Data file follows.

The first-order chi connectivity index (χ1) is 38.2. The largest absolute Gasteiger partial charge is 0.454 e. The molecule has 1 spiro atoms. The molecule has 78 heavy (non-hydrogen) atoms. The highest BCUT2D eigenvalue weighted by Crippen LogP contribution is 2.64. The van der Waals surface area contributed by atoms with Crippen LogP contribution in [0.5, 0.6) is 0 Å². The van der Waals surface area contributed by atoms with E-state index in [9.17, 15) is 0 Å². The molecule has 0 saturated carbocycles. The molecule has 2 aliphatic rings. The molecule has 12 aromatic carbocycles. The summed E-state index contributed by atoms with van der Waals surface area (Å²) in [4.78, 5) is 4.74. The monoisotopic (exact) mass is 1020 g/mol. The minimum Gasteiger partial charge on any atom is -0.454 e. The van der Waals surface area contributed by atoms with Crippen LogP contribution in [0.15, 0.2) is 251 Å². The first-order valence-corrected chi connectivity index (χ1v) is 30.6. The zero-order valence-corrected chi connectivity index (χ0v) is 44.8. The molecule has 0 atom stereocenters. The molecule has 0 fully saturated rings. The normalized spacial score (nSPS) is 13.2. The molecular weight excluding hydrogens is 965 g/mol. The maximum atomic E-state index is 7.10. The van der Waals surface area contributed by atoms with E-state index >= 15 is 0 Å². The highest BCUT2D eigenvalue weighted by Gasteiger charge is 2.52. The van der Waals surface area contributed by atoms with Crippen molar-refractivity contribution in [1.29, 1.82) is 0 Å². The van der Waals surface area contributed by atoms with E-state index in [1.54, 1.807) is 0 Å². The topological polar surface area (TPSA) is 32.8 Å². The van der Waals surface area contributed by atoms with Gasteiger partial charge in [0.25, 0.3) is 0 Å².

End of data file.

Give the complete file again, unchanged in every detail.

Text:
The first-order chi connectivity index (χ1) is 38.2. The largest absolute Gasteiger partial charge is 0.454 e. The molecule has 1 spiro atoms. The molecule has 78 heavy (non-hydrogen) atoms. The highest BCUT2D eigenvalue weighted by Crippen LogP contribution is 2.64. The van der Waals surface area contributed by atoms with Crippen LogP contribution in [0.5, 0.6) is 0 Å². The van der Waals surface area contributed by atoms with E-state index in [9.17, 15) is 0 Å². The molecule has 0 saturated carbocycles. The molecule has 2 aliphatic rings. The molecule has 12 aromatic carbocycles. The summed E-state index contributed by atoms with van der Waals surface area (Å²) in [4.78, 5) is 4.74. The monoisotopic (exact) mass is 1020 g/mol. The minimum Gasteiger partial charge on any atom is -0.454 e. The van der Waals surface area contributed by atoms with Crippen LogP contribution in [0.15, 0.2) is 251 Å². The first-order valence-corrected chi connectivity index (χ1v) is 30.6. The zero-order valence-corrected chi connectivity index (χ0v) is 44.8. The molecule has 0 atom stereocenters. The molecule has 0 fully saturated rings. The normalized spacial score (nSPS) is 13.2. The molecular weight excluding hydrogens is 965 g/mol. The maximum atomic E-state index is 7.10. The van der Waals surface area contributed by atoms with E-state index >= 15 is 0 Å². The highest BCUT2D eigenvalue weighted by Gasteiger charge is 2.52. The van der Waals surface area contributed by atoms with Crippen molar-refractivity contribution in [1.29, 1.82) is 0 Å². The van der Waals surface area contributed by atoms with E-state index in [1.54, 1.807) is 0 Å². The topological polar surface area (TPSA) is 32.8 Å². The van der Waals surface area contributed by atoms with Gasteiger partial charge in [0.25, 0.3) is 0 Å².